'Veronika Decides to Die': Film Review

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You will too, while watching this ponderous and silly misfire

Sarah Michelle Gellar plays a suicidal mental patient in this drama adapted from the novel by Paulo Coelho

The titular character of this drama adapted from a best-selling novel by Paulo Coelho has been weighing her decision for a long time, as Veronika Decides to Die is only now getting a limited theatrical release and VOD run several years after playing the festival circuit. Starring Sarah Michelle Gellar and an uncommonly fine supporting cast including David Thewlis, Melissa Leo, Barbara Sukowa and Erika Christensen, the film directed by Emily Young is dead on arrival.

The story begins with Veronika (Gellar)—the spelling of her name presumably derives from the fact that the source material was set in Slovenia—attempting suicide via an overdose of pills and booze in lieu of continuing her prosperous but apparently spiritually unfulfilling life. Needless to say, the effort fails and she instead wakes up in an upstate New York mental asylum, where she's informed that her overdose caused a heart attack and resulting aneurysm that will certainly kill her within a week or so.

"I have to wait that long?" she asks with a sly smile.

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Unfortunately for both her and the viewer, she does. And rather than, let's say, going home to put her affairs in order, she remains at the institution under the care of the soft-spoken Dr. Blake (Thewlis) who apparently feels the need to get to the root of her emotional problems in the short time she has left.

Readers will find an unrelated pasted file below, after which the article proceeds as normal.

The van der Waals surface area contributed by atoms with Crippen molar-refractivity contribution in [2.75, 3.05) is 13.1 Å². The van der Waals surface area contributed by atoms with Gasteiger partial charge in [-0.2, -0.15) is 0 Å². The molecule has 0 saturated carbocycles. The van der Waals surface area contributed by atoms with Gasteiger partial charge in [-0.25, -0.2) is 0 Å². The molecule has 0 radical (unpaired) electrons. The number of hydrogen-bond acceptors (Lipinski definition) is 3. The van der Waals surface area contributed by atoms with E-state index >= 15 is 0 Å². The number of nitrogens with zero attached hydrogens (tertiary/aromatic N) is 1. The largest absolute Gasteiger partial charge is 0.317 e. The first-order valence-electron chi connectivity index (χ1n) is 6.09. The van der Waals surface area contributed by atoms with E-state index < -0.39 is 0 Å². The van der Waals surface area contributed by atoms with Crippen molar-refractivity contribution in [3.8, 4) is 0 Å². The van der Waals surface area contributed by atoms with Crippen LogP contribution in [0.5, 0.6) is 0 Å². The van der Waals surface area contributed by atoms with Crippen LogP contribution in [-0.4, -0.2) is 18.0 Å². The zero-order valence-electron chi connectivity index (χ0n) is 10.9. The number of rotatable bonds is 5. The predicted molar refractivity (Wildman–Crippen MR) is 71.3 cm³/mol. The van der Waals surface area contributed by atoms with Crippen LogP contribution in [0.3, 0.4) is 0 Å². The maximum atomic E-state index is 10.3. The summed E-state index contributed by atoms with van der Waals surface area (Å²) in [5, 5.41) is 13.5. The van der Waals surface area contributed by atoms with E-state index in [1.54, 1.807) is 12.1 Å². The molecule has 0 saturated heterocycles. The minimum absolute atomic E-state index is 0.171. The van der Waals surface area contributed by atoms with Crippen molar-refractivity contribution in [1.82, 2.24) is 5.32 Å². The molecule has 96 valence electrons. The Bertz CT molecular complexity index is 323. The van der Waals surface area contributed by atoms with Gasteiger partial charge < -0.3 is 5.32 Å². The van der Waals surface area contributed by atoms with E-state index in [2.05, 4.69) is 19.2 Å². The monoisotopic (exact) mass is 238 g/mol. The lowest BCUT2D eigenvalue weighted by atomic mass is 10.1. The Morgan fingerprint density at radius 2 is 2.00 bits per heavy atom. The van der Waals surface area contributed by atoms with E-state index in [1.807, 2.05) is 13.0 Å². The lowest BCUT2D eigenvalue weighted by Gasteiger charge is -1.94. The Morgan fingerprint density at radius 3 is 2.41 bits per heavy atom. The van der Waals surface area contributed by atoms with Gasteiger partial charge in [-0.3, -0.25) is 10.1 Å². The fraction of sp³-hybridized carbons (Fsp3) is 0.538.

Along the way Veronika interacts with the other patients, including the seemingly permanent resident Mari (Leo); the metaphor-spouting Clare (Christensen); and the hunky but mute Edward (Jonathan Tucker), who not surprisingly becomes her love interest.

Proceeding at a glacial pace, the film bearing no small resemblance to the far superior Girl, Interrupted is mostly quietly muted, with the exception of such profoundly silly scenes as when Veronika, playing the piano for Edward, accompanies her performance by getting undressed and masturbating.

"I could fall in love with you right now," she breathlessly tells him.

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Gellar, who can't seem to get a career break these days, is reasonably compelling, and Thewlis and Leo offer their usual solid support. But their efforts are undermined by the poorly written script, including a final plot twist that in real life would result in Thewlis' character being sued for malpractice and losing his medical license.

It's not much of a spoiler to reveal that by the film's conclusion Veronika has discovered a newfound appetite for life. But then again, she didn't have to sit through this movie.

Production: Das Films, Future Films, Muse Productions, PalmStar Entertainment, Velvet Steamroller Entertainment
Cast: Sarah Michelle Gellar, Jonathan Tucker, Erika Christensen, David Thewlis, Melissa Leo
Director: Emily Young
Screenwriters: Larry Gross, Roberta Hanley
Producers: Jonathan Bross, Sriram Das, Chris Hanley
Executive producers: Robert Ogden Barnum, Simon Crowe, Ravi Dattatreya, Terry Douglas, Simon Horsman, Paris Kasidokostas, Stephen Margolis, Corinne Nordmann, Stephan Paternot
Director of photography: Seamus Tierney
Production designer: John Nyomarkay
Editor: Una Ni Dhonghaile
Costume designer: Frank L. Fleming
Composer: Michael Whalen
Casting: Sig De Miguel, Stepphen Vincent

No rating, 94 min.

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